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Beating the Odds

What Made the Masters Great

Adam Scott, who had never captured even one major title, won the Masters twice on Sunday.

First he made a clutch putt for an apparent victory on 18. Then, after Angel Cabrera answered with a nerves-of-steel birdie of his own, Scott went back out and rolled in his title-winning shot.

That’s what made this Masters so great. No one choked. Scott and Cabrera both went for it. They played to win instead of playing not to lose.

That’s the sign of an improved mental game for Scott, who handed last year’s British Open to Ernie Els with a string of bogeys. He vowed on that day, “Next time — I’m sure there well be a next time — I can do a better job of it.”

Scott proved to all of us that when you don’t win, you can make a choice between losing and learning. Scott made the choice to learn and, sure enough, when his next opportunity came, he showed what he had learned.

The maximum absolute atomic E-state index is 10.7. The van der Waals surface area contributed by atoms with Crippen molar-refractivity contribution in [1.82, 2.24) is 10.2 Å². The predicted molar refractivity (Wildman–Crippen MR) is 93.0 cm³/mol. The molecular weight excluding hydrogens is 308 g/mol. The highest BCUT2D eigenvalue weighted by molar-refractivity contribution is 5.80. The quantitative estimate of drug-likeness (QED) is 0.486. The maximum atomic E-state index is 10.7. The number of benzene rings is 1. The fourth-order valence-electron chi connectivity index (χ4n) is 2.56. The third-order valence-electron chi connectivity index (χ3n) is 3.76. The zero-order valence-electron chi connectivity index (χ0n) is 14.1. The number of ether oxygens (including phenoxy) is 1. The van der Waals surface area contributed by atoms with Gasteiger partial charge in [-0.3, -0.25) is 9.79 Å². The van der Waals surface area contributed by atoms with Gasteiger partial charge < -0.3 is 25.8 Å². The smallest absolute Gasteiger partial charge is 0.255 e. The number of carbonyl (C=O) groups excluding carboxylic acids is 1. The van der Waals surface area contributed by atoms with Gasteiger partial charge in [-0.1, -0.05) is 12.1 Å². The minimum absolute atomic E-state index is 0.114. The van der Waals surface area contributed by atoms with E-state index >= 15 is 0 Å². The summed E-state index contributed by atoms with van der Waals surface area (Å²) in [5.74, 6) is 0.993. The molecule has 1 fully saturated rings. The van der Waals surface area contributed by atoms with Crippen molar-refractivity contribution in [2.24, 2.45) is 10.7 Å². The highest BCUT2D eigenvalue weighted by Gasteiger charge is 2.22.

That’s the classic formula for improvement and achievement: 1) try, 2) observe the result, 3) decide what adjustments to make and 4) try again.

It all added up to redemption for Scott.

There was no such result for Tiger Woods, who entered as the favorite but gained the most attention for a ball in the water that led to an illegal drop that gave him a two-stroke penalty. Woods, who before his domestic troubles was a model of mental toughness, never quite recovered from the ball in the water.

He, like Scott after last year’s British open, has something to work on. Time will tell if redemption can follow.


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